To address the biggest problem here right ahead: It is of course difficult to find one hundred percent suitable competitors for these large companies, as some products overlap in part, while other products do not overlap at all. I know that issue. Nevertheless, I am convinced that such overviews are important, both from a micro and a macro perspective. For all these companies operate in a defensive sector for consumer products. It is more or less about products that are in demand on a regular, if not daily basis, and here mainly food producers. Such overviews provide investors with an overview of the current market situation and a guide to the stage the market is at. We see here, for example, that the companies are certainly highly valued, but that their growth is relatively weak in terms of EBITDA growth. Conversely, such an overview also gives us a micro-view of individual companies. For example, it is interesting to see that Coca-Cola is still able to maintain an extremely high margin despite operational weaknesses. So when it comes to Danone, the following is striking. There is hardly an area where Danone really stands out. It is interesting that the above picture is also confirmed here. Danone is a stable company, but not a jewel. Rather, the very low margin is striking. In addition, the very high debt / free cash flow ratio bothers me.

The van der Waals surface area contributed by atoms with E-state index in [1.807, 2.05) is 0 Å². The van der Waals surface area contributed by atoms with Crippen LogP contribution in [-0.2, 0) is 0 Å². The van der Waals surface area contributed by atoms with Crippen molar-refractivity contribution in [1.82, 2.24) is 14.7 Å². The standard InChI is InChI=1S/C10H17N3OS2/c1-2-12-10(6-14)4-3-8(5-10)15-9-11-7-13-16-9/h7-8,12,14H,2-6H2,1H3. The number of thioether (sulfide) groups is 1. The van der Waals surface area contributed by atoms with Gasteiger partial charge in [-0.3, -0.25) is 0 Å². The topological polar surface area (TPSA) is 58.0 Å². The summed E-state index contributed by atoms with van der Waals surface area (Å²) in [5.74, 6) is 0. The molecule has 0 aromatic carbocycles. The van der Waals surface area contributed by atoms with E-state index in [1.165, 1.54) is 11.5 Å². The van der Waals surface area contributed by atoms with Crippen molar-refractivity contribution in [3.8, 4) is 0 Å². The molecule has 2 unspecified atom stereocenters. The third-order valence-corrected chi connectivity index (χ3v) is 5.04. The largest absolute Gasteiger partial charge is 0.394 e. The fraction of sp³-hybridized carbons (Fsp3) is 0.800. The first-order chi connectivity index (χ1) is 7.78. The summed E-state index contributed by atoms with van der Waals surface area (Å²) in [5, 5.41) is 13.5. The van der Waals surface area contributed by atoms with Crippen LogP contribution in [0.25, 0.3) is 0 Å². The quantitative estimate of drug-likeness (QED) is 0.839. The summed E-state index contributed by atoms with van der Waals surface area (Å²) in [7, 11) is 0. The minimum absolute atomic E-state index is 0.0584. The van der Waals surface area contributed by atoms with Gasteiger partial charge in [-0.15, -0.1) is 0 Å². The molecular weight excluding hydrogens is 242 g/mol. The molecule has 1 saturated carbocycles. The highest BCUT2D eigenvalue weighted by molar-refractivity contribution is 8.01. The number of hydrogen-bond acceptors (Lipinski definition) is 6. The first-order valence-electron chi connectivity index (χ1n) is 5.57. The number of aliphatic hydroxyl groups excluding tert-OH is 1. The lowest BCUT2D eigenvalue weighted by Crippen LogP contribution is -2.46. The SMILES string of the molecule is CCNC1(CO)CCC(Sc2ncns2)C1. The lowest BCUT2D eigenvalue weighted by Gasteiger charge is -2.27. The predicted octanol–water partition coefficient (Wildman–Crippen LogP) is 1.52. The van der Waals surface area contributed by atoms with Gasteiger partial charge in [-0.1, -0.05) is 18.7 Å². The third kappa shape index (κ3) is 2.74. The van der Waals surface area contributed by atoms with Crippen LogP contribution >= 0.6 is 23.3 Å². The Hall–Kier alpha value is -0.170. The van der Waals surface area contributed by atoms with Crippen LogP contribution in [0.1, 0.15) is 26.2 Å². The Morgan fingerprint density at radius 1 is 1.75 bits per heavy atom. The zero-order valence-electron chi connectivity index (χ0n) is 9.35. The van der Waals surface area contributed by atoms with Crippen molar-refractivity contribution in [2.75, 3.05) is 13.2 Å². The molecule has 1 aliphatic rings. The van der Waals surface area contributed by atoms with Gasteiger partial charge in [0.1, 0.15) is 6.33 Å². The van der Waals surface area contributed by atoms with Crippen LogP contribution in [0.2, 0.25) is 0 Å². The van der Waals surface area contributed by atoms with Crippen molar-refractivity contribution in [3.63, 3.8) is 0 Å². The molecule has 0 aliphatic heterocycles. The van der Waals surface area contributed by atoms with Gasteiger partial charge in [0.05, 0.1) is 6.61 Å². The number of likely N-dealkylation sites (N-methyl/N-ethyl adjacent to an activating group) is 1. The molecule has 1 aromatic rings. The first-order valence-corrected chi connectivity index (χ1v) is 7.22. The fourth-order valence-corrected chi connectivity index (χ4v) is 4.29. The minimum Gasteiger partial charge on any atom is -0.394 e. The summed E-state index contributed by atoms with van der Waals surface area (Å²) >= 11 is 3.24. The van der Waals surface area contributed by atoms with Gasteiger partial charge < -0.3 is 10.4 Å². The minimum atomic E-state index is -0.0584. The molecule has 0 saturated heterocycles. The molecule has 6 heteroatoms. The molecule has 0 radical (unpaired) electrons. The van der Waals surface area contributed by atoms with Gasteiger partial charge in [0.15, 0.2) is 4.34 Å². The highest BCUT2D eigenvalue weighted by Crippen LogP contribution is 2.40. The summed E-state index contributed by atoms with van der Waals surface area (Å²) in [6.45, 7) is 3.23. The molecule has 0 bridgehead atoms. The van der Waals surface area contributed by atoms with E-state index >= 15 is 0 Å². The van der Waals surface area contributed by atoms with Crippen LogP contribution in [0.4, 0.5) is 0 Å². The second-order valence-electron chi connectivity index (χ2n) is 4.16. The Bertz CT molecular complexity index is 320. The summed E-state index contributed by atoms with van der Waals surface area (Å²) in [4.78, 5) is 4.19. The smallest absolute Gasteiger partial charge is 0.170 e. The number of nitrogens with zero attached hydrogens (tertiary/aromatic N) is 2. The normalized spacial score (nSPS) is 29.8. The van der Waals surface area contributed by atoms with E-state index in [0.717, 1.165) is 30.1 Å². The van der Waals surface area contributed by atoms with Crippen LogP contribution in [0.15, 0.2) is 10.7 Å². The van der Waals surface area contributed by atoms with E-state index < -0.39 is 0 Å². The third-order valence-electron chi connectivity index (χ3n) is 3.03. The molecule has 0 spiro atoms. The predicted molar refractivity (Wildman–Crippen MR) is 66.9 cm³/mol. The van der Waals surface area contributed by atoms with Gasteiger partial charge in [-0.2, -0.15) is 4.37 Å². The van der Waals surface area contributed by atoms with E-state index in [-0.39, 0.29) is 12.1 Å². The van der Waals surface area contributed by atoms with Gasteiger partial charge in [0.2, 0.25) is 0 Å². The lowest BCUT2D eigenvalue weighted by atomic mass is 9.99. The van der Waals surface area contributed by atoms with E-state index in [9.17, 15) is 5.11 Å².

After every analysis of a company, I will use a three-grade rating for this series. Its purpose is to ensure that readers recognize at first glance whether a company might or might not be worth investing. The three steps rating at a glance.
Buy the jewel now rather than tomorrow if:
- There are no downsides and the company has growth potential.*
- The upsides outweigh the downsides and the company has enormous growth potential.
Worth an investment (maybe later after a second look) if:
- The upsides outweigh the downsides.
- The upsides are equal to downsides but the company has growth potential.
No thanks if:
- No growth potential in the long term.
- The downsides outweigh the upsides.
*Of course, the growth potential is a part of the upsides, but it is also crucial in my final considerations.
Conclusion: The grade for Danone
Overall, Danone is a great company that offers products for nutrition and health conscious people and has a strong position in the market. It also invests heavily in the Asian market. It is in principle suitable for a broadly diversified retirement portfolio. However, Danone is not a must buy, and certainly not a jewel that you absolutely have to buy now. The are the reasons for my grading:
- There is a lot of light and shadow.
- High debt / free cash flow ratio.
- Dividend not increased several times in the last decade, thus low dividend growth during this long bull market.
- Low margin.
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Disclosure: I am/we are long BUD, RDS.A. I wrote this article myself, and it expresses my own opinions. I am not receiving compensation for it (other than from Seeking Alpha). I have no business relationship with any company whose stock is mentioned in this article.
Editor’s Note: This article discusses one or more securities that do not trade on a major U.S. exchange. Please be aware of the risks associated with these stocks.